Friday, April 6, 2012

Gas Well Blowout in the North Sea - Small Slick on April 4

The out-of-control well owned by French company Total in the central North Sea's Elgin field is still spewing natural gas into the air.  The good news is a crew was able to visit the rig yesterday, raising hopes that a top-kill can be conducted by pumping mud into the well from the rig itself, which would stop this blowout a lot faster than Plan B - drilling a relief well to perform a bottom-kill.  Also encouraging: the rate of gas flow seems to be decreasing.

We noted a small slick at this site on a radar satellite image taken March 27.  Another image, taken on April 4, also shows a somewhat smaller slick (see image below).  This is probably caused by natural-gas condensate, a volatile and toxic hydrocarbon liquid that evaporates relatively quickly.  We don't see any reason to expect this incident to morph into a significant oil spill.

But this is yet another close call for the global oil industry since the disastrous Gulf blowout in 2010.  If this well had been tapping a high-pressure oil reservoir, like most of the new deepwater wells being drilled around the world, the outcome could have been a BP / Deepwater Horizon repeat. Ugh.  We're not ready to see that mess again any time soon.

Radar satellite image showing small slick at North Sea blowout site, taken on April 4, 2012 at 9:29 pm local time. Envisat ASAR image courtesy European Space Agency. (When are we going to launch a radar satellite here in the US?)


  1. Greenpeace shined UV (I think?) light at the well in order to show up the greenhouse-gas pollution (mostly methane) leaking into the atmosphere. But the highlighting & description weren't clear -- or weren't reported clearly. Are there any satellite shots/services that can show this cloud? I mean, this is 7 million cubic feet of one of the most potent (short-term) greenhouse gases in the world. But since it isn't making a gooey slick on the ocean, there's little to photograph & it's barely making the world news anymore. Would love some kind of shot(s) that really show what's happening day by day.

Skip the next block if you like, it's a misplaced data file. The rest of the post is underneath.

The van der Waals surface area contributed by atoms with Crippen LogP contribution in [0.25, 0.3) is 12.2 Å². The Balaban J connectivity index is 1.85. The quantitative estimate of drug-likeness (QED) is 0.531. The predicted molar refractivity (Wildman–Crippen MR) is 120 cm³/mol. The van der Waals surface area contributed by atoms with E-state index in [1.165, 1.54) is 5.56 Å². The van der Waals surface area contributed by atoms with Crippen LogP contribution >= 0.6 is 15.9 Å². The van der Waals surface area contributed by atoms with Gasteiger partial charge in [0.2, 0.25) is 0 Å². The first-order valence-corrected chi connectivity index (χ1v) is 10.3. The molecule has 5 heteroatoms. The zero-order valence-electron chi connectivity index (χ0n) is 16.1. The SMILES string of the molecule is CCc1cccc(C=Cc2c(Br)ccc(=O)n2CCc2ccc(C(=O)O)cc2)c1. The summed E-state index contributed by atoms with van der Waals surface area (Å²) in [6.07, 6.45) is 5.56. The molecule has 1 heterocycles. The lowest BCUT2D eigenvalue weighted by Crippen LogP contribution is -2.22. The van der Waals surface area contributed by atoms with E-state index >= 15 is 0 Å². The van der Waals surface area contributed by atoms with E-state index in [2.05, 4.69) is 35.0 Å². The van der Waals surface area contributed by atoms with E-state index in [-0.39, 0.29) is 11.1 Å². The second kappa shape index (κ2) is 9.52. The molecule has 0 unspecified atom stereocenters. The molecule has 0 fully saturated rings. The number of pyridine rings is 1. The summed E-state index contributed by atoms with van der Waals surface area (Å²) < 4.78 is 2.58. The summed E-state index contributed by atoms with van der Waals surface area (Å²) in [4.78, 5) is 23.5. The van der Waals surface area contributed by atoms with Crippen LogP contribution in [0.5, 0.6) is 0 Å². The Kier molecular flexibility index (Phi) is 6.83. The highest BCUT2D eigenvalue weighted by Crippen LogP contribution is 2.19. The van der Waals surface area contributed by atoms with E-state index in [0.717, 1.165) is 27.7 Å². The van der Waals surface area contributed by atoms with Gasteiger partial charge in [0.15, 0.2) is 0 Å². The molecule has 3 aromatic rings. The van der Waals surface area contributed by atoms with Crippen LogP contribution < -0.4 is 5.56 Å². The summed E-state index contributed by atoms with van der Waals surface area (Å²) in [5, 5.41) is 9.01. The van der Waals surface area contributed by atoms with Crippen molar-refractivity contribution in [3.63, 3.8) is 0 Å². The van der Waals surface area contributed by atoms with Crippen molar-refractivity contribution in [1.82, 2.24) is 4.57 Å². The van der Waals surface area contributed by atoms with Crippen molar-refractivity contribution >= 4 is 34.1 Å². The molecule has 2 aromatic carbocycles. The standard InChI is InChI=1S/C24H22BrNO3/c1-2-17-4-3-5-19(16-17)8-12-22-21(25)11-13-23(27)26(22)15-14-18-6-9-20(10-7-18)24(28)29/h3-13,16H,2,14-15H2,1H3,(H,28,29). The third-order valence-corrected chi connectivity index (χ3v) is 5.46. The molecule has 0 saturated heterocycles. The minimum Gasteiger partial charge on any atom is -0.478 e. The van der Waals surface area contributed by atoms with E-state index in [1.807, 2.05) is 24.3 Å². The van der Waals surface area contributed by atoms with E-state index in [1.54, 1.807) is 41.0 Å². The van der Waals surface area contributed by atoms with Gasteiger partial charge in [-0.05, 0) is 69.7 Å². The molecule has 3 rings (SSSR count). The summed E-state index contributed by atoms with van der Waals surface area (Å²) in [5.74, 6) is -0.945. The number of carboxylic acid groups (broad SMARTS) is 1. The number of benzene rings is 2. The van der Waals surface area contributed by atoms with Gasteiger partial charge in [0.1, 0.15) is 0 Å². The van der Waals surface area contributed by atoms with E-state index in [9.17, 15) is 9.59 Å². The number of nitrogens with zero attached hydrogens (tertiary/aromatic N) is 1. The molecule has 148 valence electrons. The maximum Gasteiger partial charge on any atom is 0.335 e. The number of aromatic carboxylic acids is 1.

2. Harry - excellent question that I asked some friends at NASA a week ago (haven't heard back yet). The only orbiting systems I'm aware of that we have launched so far to measure methane have been passive, indirectly detecting methane by measuring the absorption of reflected sunlight at specific wavelengths. It's hard to tell where in the atmosphere the methane is - is it near the ground, or at a very high altitude? - and the signal to noise ratio is low, so the sensor has to measure over a broad area (i.e., low spatial resolution) to collect useful data. This is OK for measuring country-wide methane emissions but not detailed enough to see a point source, even a big point source like the Elgin blowout.

    The Germans and French are collaborating on a satellite mission called MERLIN that will operate an active, LiDAR (laser) system to measure methane directly, but that sensor won't be launched until 2014 ( Hopefully the Elgin leak will be killed by then! But as long as we're drilling, there will be other leaks to study.